Electrical components may be coupled to fabric structures, individual yarns or monofilaments, printed circuits (e.g., rigid printed circuits formed from fiberglass-filled epoxy or other rigid printed circuit board material or flexible printed circuits formed from polyimide substrate layers or other sheets of flexible polymer materials), metal or plastic parts with signal traces, or other structures in item 10. In the configuration of FIG. 7, component 28 has been mounted to support structure 40 (e.g., a layer of fabric, a printed circuit, etc.).

It may be desired to cover component 26 with one or more layers of material. For example, in configurations in which component 26 is sensitive to moisture, it may be desirable to seal component 26 within a waterproof material. In configurations in which component 26 emits light, it may be desirable to cover component 26 with a light-diffusing layer such as a polymer layer including metal oxide particles (e.g., white particles of titanium dioxide), other inorganic particles, organic particles, colored particles, or other light-diffusing particles. Opaque materials and/or materials with other optical, mechanical, and/or electrical properties may also be used to cover some or all of component 26. In the illustrative configuration of FIG. 7, a bead of polymer such as polymer 42 has been used to cover component 26 and an adjacent portion of the upper surface of support structure 40. Polymer 42 may be, for example, a light-diffusing material such as a white potting compound (e.g., a polymer with white light scattering particles). Other materials may be used to cover electrical components on support structure 40 if desired. The configuration of FIG. 7 in which a bead of light-diffusing polymer has been used to cover electrical component 26 is merely illustrative.

FIG. 8 shows how beads of polymer or other materials may be formed above and below component 26. Upper bead 42 may cover component 26 and adjacent portions of support structure 40. Lower bead 44 may cover the rear of support structure 40 under component 26. With one illustrative arrangement, support structure 40 of FIG. 8 is a flexible substrate layer (e.g., a flexible printed circuit layer), upper bead 42 is a light-diffusing bead of polymer, and lower bead 44 is an opaque (e.g., black) bead of light-absorbing polymer. Bead 42 may help diffuse and homogenize light emitted by component 26 in the upwards direction and bead 44 may help to block stray light that might otherwise propagate in the downwards direction (in the orientation of FIG. 8).

The surface of support structure 40 to which bead 42 is attached may sometimes be referred to as a top surface, front surface, or outer surface of structure 40 and the surface of structure 40 to which bead 44 is attached may sometimes be referred to as a bottom surface, rear surface, or inner surface of structure 40. Arrangements in which an opaque bead of polymer is formed on an outer surface of structure 40 and a translucent bead of polymer is formed on the inner surface (backside) of structure 40 may be used, if desired. The configuration of FIG. 8 is presented as an example. If desired, beads of polymer or other material may be used to encapsulate component 26 and thereby protect component 26 from moisture, dust, and other contaminants, to help adhere component 26 to support structure 40, etc.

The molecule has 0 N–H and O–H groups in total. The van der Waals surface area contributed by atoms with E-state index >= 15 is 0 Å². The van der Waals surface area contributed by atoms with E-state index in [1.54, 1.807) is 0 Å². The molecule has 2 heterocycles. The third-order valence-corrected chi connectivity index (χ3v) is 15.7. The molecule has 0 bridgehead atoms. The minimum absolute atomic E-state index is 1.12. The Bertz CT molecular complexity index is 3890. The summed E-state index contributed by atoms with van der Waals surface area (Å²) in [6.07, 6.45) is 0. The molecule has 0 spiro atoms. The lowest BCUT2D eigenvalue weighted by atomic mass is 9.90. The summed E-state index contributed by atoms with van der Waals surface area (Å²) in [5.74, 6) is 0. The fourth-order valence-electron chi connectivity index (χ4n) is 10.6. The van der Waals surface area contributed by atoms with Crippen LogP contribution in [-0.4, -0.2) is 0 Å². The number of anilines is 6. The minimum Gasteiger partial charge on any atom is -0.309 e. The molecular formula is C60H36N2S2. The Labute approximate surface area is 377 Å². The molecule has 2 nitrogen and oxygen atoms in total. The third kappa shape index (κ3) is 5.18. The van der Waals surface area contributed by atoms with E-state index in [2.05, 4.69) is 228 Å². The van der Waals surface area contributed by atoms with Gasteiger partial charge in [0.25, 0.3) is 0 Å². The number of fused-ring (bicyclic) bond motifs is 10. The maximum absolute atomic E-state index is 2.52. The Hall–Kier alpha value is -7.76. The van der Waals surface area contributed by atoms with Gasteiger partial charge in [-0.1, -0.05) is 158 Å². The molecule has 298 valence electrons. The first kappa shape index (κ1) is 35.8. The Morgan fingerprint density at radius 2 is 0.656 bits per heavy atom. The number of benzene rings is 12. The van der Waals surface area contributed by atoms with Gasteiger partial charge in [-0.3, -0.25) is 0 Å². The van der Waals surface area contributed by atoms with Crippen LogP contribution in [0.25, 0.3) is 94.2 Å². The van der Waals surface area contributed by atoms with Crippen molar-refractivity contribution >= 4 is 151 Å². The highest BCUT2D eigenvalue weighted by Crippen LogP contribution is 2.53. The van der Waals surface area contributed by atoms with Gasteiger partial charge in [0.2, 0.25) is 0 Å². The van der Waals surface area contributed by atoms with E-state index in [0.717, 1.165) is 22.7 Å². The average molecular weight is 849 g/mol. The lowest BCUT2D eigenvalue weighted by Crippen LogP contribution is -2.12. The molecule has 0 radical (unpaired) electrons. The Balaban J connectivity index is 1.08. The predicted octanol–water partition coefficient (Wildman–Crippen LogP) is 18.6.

One or more electrical components 26 may be included in item 10. In some configurations, housing walls, interior housing structures, planar layers of material, and/or other layers of material may be provided with multiple components 26. As shown in FIG. 9, for example, structure 46 may be provided with an array of electrical components 26. Structure 46 may include a support structure such as support structure 40 of FIGS. 7 and 8 (or may be a structure such as support structure 40). Components 26 may be arranged in a two-dimensional array (e.g., an array having rows and columns), may be arranged in a pseudo-random pattern, may be arranged in circles, lines, or triangles, or other shapes, or may be organized in other patterns. Structure 46 may be flexible and stretchable and may include outer layers of fabric or other materials. Structure 46 may be used in forming a wall for a bag, a portion of a strap, a layer in a piece of clothing or other item, or other portion of fabric-based item 10.

Components 26 may be mounted on the outermost surface of structure 46, or may be mounted in an interior portion of structure 46. For example, structure 46 may include multiple layers of material (plastic layers, printed circuit layers, adhesive layers, fabric layers, etc.). In this type of arrangement, structure 46 may include window structures in alignment with components 26. For example, structure 46 may include an array of light-transparent windows (partially transparent windows, translucent windows, etc.) in a configuration in which components 26 are light-emitting diodes or other light sources and/or are light detectors. As another example, components 26 may be antennas or other components that use radio-frequency electromagnetic signals. In this type of arrangement, structure 46 may include radio-transparent windows (e.g. windows formed from plastic or other dielectric that allows radio-frequency signals to pass). In configurations in which electrical components 26 are temperature sensors, the windows in structure 46 may be thermally conductive windows that allow temperature measurements to be made by components 26. Windows may be circular, square, may form part of elongated shapes (e.g., strips of window material), may have shapes with combinations of curved and straight sides, and/or may have other suitable shapes. Configurations for structure 46 in which structure 46 has a uniform appearance (with no discernable windows) may also be used (e.g., by providing all of a fabric layer or other outer layer in structure 46 with appropriate light-transmission properties, radio-transparency properties, and/or thermal conductivity properties or other properties that are compatible with components 26).